Reading Caesar has been a rite of passage for all students of Latin for centuries. If I had dime for every time some person, upon learning that I was a Latin teacher randomly yelled out, "Gallia est omnis divisa!" I would have my retirement pretty much set. I would like to say here that I have found a way to make translating Caesar a joyful and exciting experience, but alas I have not. My students love the idea of reading Caesar more than they actually enjoy his prose. Included in the "Stuff for Advanced Students" folder are three activities that have increased students' enjoyment of reading Caesar. They will add spice to the reading of Caesar but will not transform the substance.
The first is a short survey that I gave students at the beginning of the Caesar unit to introduce students to this extraordinary man and his character. It's short. It will only take you 15 minutes tops to use with your class. If you are not familiar with the life of Caesar, the correct answer on all of the questions, is "D." Incidentally, if you aren't familiar with the life of Caesar, you should read up before giving this quiz because the kids will have some questions afterwards.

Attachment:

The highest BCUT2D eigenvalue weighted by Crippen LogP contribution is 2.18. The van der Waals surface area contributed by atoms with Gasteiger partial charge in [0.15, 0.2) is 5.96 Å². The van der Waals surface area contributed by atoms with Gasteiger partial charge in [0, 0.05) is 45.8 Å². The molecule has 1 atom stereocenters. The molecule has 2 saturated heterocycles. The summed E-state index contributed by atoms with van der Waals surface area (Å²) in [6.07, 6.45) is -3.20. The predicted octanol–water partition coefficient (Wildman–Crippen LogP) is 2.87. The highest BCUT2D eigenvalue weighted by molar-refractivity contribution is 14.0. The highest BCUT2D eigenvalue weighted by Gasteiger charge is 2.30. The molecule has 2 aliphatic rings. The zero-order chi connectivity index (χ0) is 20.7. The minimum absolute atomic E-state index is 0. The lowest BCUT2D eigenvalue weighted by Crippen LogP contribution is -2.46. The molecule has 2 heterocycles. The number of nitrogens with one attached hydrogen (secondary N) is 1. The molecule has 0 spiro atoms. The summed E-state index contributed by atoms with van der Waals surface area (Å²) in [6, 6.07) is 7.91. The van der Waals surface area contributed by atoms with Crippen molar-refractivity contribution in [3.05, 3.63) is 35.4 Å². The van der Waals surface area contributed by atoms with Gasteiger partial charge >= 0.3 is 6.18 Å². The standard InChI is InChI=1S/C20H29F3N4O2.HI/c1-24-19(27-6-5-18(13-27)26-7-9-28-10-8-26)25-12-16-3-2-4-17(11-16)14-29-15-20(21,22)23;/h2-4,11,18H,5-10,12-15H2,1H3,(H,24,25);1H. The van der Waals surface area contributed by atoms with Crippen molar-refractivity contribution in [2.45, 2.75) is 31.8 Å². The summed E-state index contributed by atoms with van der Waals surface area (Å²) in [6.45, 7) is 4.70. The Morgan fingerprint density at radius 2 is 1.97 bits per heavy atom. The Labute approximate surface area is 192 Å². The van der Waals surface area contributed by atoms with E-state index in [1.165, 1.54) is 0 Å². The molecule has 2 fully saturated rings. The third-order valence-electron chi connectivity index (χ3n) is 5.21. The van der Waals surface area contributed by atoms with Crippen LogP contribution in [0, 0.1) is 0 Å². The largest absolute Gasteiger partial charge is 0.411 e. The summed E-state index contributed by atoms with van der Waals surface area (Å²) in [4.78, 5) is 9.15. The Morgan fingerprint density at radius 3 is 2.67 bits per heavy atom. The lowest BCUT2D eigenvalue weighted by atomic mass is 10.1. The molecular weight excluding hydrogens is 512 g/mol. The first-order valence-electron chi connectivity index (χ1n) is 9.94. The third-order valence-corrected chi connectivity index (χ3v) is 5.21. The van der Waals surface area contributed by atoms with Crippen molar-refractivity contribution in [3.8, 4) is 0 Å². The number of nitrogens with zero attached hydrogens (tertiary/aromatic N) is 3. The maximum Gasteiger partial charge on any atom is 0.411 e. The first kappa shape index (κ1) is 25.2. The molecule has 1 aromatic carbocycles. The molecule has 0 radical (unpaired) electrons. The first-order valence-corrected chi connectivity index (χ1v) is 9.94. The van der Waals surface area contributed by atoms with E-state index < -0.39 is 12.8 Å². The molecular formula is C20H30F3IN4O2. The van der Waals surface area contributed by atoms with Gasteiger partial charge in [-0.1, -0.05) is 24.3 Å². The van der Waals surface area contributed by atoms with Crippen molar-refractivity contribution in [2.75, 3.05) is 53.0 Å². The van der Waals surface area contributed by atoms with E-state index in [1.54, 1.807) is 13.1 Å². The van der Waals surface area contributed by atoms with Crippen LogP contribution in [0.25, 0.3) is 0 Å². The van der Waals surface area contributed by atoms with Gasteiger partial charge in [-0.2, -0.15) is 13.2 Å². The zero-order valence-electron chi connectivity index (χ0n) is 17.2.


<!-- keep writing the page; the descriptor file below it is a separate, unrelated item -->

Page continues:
The second is a Mad-Lib based upon the most read and least interesting of all Caesar's work, the aforementioned, Gallia est omnis divisa. This will help to refresh students knowledge of Caesar's vocabulary and sentence structure as well as make them giggle a bit.
The third is a larger project that I used at the end of our Caesar unit. Students, working in small groups of 3-4 students "explore" and write about the different departments or "tribes" of the school in Latin similar to the way that Caesar described Gaul. The presentation of their findings is usually quite hilarious. In the past, students have brought in "captured tribesman" from the math department or artifacts from physical education to aid their presentation. This project has always sparked the enthusiasm of the class and is a welcome break from the sedentary struggle of translating Caesar's prose. Here I must add that this imaginative project was created Lauren Donovan, the Latin teacher who proceeded me at Oakmont Regional High School. Ms. Donovan has now completed her doctorate and has moved on to teach at the University level. I was very grateful when I took over her position that she generously left me all her lesson plans as well as this very fine project.